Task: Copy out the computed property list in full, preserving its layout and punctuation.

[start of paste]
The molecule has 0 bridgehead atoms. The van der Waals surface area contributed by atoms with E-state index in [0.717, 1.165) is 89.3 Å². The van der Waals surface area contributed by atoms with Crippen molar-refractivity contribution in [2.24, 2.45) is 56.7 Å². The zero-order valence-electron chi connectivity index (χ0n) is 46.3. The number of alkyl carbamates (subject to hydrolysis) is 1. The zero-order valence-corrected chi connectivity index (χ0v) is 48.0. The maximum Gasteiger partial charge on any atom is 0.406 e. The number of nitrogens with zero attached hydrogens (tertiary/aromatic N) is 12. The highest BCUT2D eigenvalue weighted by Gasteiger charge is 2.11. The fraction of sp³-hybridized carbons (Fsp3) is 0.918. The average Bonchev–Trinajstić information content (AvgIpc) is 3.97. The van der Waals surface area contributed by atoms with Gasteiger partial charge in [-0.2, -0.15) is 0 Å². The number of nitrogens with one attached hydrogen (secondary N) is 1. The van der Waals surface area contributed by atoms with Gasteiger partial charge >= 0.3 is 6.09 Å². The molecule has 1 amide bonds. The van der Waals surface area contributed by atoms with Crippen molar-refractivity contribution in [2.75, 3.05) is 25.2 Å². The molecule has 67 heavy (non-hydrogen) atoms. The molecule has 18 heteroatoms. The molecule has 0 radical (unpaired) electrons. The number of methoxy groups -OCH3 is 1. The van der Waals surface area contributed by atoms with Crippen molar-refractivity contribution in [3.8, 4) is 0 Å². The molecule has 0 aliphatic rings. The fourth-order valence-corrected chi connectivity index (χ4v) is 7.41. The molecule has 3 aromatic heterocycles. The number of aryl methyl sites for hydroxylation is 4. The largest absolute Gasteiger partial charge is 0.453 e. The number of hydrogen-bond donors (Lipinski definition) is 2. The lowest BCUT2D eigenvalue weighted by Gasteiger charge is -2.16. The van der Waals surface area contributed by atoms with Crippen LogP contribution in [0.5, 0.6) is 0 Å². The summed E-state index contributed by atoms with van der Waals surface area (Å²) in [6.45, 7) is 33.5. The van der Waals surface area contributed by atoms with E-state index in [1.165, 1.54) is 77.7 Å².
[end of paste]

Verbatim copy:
The molecule has 0 bridgehead atoms. The van der Waals surface area contributed by atoms with E-state index in [0.717, 1.165) is 89.3 Å². The van der Waals surface area contributed by atoms with Crippen molar-refractivity contribution in [2.24, 2.45) is 56.7 Å². The zero-order valence-electron chi connectivity index (χ0n) is 46.3. The number of alkyl carbamates (subject to hydrolysis) is 1. The zero-order valence-corrected chi connectivity index (χ0v) is 48.0. The maximum Gasteiger partial charge on any atom is 0.406 e. The number of nitrogens with zero attached hydrogens (tertiary/aromatic N) is 12. The highest BCUT2D eigenvalue weighted by Gasteiger charge is 2.11. The fraction of sp³-hybridized carbons (Fsp3) is 0.918. The average Bonchev–Trinajstić information content (AvgIpc) is 3.97. The van der Waals surface area contributed by atoms with Gasteiger partial charge in [-0.2, -0.15) is 0 Å². The number of nitrogens with one attached hydrogen (secondary N) is 1. The van der Waals surface area contributed by atoms with Gasteiger partial charge >= 0.3 is 6.09 Å². The molecule has 1 amide bonds. The van der Waals surface area contributed by atoms with Crippen molar-refractivity contribution in [2.75, 3.05) is 25.2 Å². The molecule has 67 heavy (non-hydrogen) atoms. The molecule has 18 heteroatoms. The molecule has 0 radical (unpaired) electrons. The number of methoxy groups -OCH3 is 1. The van der Waals surface area contributed by atoms with Crippen molar-refractivity contribution in [3.8, 4) is 0 Å². The molecule has 0 aliphatic rings. The fourth-order valence-corrected chi connectivity index (χ4v) is 7.41. The molecule has 3 aromatic heterocycles. The number of aryl methyl sites for hydroxylation is 4. The largest absolute Gasteiger partial charge is 0.453 e. The number of hydrogen-bond donors (Lipinski definition) is 2. The lowest BCUT2D eigenvalue weighted by Gasteiger charge is -2.16. The van der Waals surface area contributed by atoms with Crippen LogP contribution in [0.5, 0.6) is 0 Å². The summed E-state index contributed by atoms with van der Waals surface area (Å²) in [6.45, 7) is 33.5. The van der Waals surface area contributed by atoms with E-state index in [1.165, 1.54) is 77.7 Å².